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We currently have outstanding, and we may, in the future issue instruments which are convertible into shares of common stock, which will result in additional dilution to you.

 

We currently have outstanding debt and equity instruments which are convertible into shares of common stock, and we may need to issue similar instruments in the future. In the event that these convertible instruments are converted into shares of common stock, or that we make additional issuances of other convertible or exchangeable securities, you could experience additional dilution. Furthermore, we cannot assure you that we will be able to issue shares or other securities in any offering at a price per share that is equal to or greater than the price per share paid by investors or the then-current market price.

 

We cannot predict every event and circumstance that may impact our business and, therefore, the risks discussed herein may not be the only ones you should consider.

 

As we continue to grow our business, we may encounter other risks of which we are not aware as of the date of this Registration Statement. These additional risks may cause serious damage to our business in the future, the impact of which we cannot estimate at this time.

 

Item 2. Financial Information.

 

Management’s Discussion and Analysis of Financial Condition and Results of Operations.

 

You should read the following discussion and analysis of our financial condition and results of operations together with our financial statements and related notes appearing at the end of this Registration Statement. Some of the information contained in this discussion and analysis or set forth elsewhere in this Registration Statement, including information with respect to our plans and strategy for our business and related financing, includes forward-looking statements that involve risks and uncertainties. You should read the “Risk Factors” section of this Registration Statement for a discussion of important factors that could cause actual results to differ materially from the results described in or implied by the forward-looking statements contained in the following discussion and analysis.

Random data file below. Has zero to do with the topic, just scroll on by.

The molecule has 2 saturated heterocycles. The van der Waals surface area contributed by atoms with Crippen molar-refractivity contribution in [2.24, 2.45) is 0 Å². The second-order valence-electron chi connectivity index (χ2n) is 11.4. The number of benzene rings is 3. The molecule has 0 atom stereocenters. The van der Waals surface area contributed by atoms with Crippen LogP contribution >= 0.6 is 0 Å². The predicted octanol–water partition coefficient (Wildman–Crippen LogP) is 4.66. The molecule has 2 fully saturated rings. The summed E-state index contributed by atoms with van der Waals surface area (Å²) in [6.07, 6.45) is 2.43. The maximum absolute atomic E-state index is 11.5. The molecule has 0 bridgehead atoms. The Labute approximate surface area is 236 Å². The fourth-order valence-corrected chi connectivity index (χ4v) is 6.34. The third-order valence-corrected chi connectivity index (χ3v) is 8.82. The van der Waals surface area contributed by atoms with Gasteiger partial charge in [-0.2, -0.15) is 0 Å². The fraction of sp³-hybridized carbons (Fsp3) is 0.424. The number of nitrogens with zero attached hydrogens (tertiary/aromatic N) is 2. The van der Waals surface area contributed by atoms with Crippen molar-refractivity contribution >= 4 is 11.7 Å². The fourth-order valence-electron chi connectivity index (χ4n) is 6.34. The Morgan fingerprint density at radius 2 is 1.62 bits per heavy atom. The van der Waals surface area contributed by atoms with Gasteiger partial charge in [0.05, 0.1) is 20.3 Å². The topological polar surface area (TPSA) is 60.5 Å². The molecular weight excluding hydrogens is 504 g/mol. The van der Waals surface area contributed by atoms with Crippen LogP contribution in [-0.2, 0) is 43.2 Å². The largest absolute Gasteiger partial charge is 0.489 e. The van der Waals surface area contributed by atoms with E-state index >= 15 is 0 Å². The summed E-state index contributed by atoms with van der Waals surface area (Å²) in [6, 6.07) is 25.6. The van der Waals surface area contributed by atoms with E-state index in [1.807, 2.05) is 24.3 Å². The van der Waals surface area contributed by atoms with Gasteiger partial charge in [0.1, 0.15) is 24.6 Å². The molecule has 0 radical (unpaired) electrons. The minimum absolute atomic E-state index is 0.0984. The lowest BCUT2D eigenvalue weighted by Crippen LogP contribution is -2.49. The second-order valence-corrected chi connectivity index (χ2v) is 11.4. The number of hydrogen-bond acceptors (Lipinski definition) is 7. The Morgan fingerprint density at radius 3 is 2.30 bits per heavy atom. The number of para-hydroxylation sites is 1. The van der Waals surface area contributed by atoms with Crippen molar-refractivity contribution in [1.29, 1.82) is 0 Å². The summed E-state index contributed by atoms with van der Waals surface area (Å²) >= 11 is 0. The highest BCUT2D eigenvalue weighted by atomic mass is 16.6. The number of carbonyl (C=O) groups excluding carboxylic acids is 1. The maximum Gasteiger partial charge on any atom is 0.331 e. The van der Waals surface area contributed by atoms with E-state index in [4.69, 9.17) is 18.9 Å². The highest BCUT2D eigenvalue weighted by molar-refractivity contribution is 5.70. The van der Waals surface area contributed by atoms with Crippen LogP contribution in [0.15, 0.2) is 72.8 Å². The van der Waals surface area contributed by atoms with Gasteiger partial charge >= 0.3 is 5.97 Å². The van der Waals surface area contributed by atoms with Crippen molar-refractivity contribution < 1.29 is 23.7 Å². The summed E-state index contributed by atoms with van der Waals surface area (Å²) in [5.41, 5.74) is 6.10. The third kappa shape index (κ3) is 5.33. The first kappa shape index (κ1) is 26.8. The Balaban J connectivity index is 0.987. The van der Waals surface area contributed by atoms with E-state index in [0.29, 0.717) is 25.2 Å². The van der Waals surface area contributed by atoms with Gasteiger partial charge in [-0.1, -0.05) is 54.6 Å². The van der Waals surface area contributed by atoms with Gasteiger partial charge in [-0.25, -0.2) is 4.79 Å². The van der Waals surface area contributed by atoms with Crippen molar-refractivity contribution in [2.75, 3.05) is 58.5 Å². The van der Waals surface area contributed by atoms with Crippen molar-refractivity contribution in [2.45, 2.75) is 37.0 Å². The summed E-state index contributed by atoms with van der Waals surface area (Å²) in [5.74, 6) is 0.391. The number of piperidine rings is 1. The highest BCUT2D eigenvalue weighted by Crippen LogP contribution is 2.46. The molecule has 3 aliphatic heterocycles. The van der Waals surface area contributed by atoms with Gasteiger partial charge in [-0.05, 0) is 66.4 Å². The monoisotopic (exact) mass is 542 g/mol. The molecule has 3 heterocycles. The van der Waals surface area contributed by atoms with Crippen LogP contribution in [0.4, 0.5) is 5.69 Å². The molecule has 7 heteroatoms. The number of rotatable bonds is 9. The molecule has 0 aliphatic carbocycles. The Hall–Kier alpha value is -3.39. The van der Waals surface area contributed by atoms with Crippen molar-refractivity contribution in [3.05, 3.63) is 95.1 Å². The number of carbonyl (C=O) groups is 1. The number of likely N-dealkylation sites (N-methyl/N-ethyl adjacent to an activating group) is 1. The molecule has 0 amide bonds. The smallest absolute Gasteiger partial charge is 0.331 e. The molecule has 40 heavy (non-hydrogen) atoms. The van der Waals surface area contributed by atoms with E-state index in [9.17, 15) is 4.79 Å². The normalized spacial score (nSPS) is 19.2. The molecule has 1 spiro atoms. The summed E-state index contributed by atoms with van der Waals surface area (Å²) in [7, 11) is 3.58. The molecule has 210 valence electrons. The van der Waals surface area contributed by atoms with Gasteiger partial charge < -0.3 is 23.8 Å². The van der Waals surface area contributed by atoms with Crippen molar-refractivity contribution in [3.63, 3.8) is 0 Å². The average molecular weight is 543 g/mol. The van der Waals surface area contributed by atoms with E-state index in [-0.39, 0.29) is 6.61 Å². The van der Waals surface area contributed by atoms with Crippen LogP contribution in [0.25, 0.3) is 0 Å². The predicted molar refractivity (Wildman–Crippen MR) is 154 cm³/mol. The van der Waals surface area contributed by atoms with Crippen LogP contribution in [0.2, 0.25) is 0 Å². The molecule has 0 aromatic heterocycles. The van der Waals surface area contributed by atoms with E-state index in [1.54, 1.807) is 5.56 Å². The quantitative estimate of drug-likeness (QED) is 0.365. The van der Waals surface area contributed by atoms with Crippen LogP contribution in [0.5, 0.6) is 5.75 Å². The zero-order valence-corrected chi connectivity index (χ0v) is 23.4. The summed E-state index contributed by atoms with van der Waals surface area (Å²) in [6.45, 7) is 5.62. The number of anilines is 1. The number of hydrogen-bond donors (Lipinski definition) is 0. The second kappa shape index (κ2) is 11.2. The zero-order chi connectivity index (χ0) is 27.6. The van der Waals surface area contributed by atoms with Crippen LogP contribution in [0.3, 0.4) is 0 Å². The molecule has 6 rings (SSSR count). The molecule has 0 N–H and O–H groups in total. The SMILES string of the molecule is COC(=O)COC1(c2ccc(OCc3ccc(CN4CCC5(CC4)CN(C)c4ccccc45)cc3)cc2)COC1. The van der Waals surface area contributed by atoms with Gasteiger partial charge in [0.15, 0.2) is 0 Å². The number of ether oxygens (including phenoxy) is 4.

Plan of Operation

 

THC Therapeutics is focused on the wellness and nutraceutical industry. The Company is developing a sanitizing herb dryer, the dHydronator®, with multiple design, function, and usage patents pending. This innovative, laboratory-proven product is specifically designed for drying and sanitizing freshly harvested cannabis, and other herbs, flowers, and tea leaves. The dHydronator® can reduce moisture content of cannabis to 10-15% in only 10-14 hours. Traditional herbal drying times can take up to two weeks. The Company also intends to establish a float spa facility that will allow each guest to customize their wellness experience, at their own pace, based on their individual needs.